By David L. Brown
I have failed to contribute to this blog in recent weeks, for which I apologize. It has been a time of chaos in the world, beset with financial doom, political uncertainty, growing threats from every side. No matter where you look—Wall Street, Pakistan, India, Detroit, Russia, Venezuela, Washington, Iran—the world is churning toward disaster. Anything I might have written about on any given morning would likely have been turned on its head by the time the six o’clock news came on the air. Thus I have been in a watch-listen-learn mode, an observer to the on-going collapse of the world as we have known it.
I have never been known as an optimist, and have proudly laid claim to that opposite position called pessimism. For two and a half years this weblog has reflected those darker interpretations of the facts, based on my study of science, politics, economics and other factors that have been in play. My pessimism has been well-founded, at least to my own satisfaction, the result of analysis, research, logical thought and plain old common sense.
But I am now denouncing pessimism because I no longer accept that it is possible to be pessimistic about the future.
What? How can that be? Well, don’t get your hopes up that I have suddenly consumed leftover Kool-Aid from the Jonestown Massacre and bought into the HopeyChangey optimism that is the present public delusion. No, I am seting aside pessimism because it is no longer adequate to define the seriousness of the situation in which we, the human race, now finds itself. I am forsaking pessimism in favor of realism, which is a far more rational response to the facts as they presently exist.
Pessimism is a vague sort of idea, usually interpreted as describing a general suspicion that the future might be worse rather than better. Such a position, although usually based on at least some fact, requires a level of doubt or uncertainty. The facts that are presently sweeping across the globe have become so indisputable that they preclude nearly all doubt about the direction in which our planet is going.
To put the differences between pessimism and realism into perspective, let us imagine a scenario in which a mountaineer is climbing on an unstable rock face high on Mount Everest. The situation looks dangerous and thus a certain amount of pessimism is an appropriate response. He is a pessimist.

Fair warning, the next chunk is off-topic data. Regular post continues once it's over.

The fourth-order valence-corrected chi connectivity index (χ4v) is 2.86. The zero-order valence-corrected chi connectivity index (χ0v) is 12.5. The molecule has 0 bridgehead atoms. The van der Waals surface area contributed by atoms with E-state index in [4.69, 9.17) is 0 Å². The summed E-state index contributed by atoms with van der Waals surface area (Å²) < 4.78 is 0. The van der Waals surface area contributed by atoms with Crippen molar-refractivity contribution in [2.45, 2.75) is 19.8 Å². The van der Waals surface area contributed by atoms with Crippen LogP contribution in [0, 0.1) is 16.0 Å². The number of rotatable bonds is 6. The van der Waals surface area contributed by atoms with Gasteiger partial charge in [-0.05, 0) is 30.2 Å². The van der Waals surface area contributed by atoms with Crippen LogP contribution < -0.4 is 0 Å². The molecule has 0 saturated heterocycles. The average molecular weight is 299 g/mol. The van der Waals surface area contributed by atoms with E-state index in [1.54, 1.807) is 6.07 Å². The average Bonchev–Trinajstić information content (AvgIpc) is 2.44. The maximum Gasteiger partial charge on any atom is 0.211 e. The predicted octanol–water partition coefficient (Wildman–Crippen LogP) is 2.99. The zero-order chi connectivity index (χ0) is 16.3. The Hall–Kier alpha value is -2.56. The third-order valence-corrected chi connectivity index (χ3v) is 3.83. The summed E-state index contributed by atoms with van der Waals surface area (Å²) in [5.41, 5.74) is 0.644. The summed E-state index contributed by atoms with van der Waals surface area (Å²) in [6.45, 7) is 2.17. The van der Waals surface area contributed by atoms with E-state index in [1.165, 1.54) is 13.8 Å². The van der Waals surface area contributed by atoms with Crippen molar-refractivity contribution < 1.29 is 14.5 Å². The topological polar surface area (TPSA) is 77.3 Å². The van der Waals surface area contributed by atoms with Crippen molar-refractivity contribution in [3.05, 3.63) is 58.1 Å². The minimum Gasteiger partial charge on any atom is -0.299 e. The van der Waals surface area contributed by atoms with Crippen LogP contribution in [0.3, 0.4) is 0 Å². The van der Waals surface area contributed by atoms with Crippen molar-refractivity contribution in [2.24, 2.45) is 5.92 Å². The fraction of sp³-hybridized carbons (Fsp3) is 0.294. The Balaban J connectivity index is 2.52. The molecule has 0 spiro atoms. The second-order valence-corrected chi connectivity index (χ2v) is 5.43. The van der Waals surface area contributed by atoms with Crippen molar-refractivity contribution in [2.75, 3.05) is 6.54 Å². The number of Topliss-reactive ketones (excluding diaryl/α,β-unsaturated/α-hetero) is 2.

Now let’s assume that the climber’s pitons have pulled out of the rock, his companions have cut his rope in order to save themselves and he is falling ten thousand feet to an icy glacier far below. Can we call him a pessimist now? No, for the facts are plain, there is no doubt. He cannot grow wings and fly to safely so his future is certain, if short. The only description that can apply to him now is “realist.”
A “realist,” according to one dictionary definition, is “a person who accepts the world as it literally is and deals with it accordingly.” A synonym is “pragmatist,” which is defined as “somebody who only considers things as they are or appear to be, and avoids ideals and abstractions.” (Sources: The Free Dictionary; Encarta)
The transition of the climber in our scenario from pessimist to realist is analogous to the world situation now. The problems we face are real, indisputable, and innumerable. Not only that, there are no practical solutions to most of the problems. It used to be said that every problem held within it an opportunity. That aphorism may no longer hold true in the post-growth world that we have entered. The old economic model of “progress” as defined by never-ending growth is crashing on the reality of resource depletion, acerbated by over-population, greed, political and religious strife and a multitude of other factors including, and far from least, the on-going collapse of the Earth’s environment.